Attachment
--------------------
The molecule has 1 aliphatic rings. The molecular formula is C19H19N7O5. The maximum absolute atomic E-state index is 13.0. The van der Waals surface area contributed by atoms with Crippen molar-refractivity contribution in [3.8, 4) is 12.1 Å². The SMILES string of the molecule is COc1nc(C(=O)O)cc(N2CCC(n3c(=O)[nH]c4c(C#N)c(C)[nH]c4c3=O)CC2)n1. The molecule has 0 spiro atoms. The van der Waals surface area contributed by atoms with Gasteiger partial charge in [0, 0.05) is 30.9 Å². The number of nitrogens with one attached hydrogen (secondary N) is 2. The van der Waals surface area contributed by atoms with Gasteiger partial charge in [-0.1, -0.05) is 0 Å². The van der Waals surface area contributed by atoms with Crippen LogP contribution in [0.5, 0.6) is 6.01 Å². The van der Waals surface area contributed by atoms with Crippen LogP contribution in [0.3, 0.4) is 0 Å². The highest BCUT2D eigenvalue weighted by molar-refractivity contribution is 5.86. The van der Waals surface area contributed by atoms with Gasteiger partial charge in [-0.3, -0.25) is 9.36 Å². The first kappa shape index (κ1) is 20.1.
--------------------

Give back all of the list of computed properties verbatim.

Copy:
The molecule has 1 aliphatic rings. The molecular formula is C19H19N7O5. The maximum absolute atomic E-state index is 13.0. The van der Waals surface area contributed by atoms with Crippen molar-refractivity contribution in [3.8, 4) is 12.1 Å². The SMILES string of the molecule is COc1nc(C(=O)O)cc(N2CCC(n3c(=O)[nH]c4c(C#N)c(C)[nH]c4c3=O)CC2)n1. The molecule has 0 spiro atoms. The van der Waals surface area contributed by atoms with Gasteiger partial charge in [0, 0.05) is 30.9 Å². The number of nitrogens with one attached hydrogen (secondary N) is 2. The van der Waals surface area contributed by atoms with Gasteiger partial charge in [-0.1, -0.05) is 0 Å². The van der Waals surface area contributed by atoms with Crippen LogP contribution in [0.5, 0.6) is 6.01 Å². The van der Waals surface area contributed by atoms with Crippen LogP contribution in [0.3, 0.4) is 0 Å². The highest BCUT2D eigenvalue weighted by molar-refractivity contribution is 5.86. The van der Waals surface area contributed by atoms with Gasteiger partial charge in [-0.3, -0.25) is 9.36 Å². The first kappa shape index (κ1) is 20.1.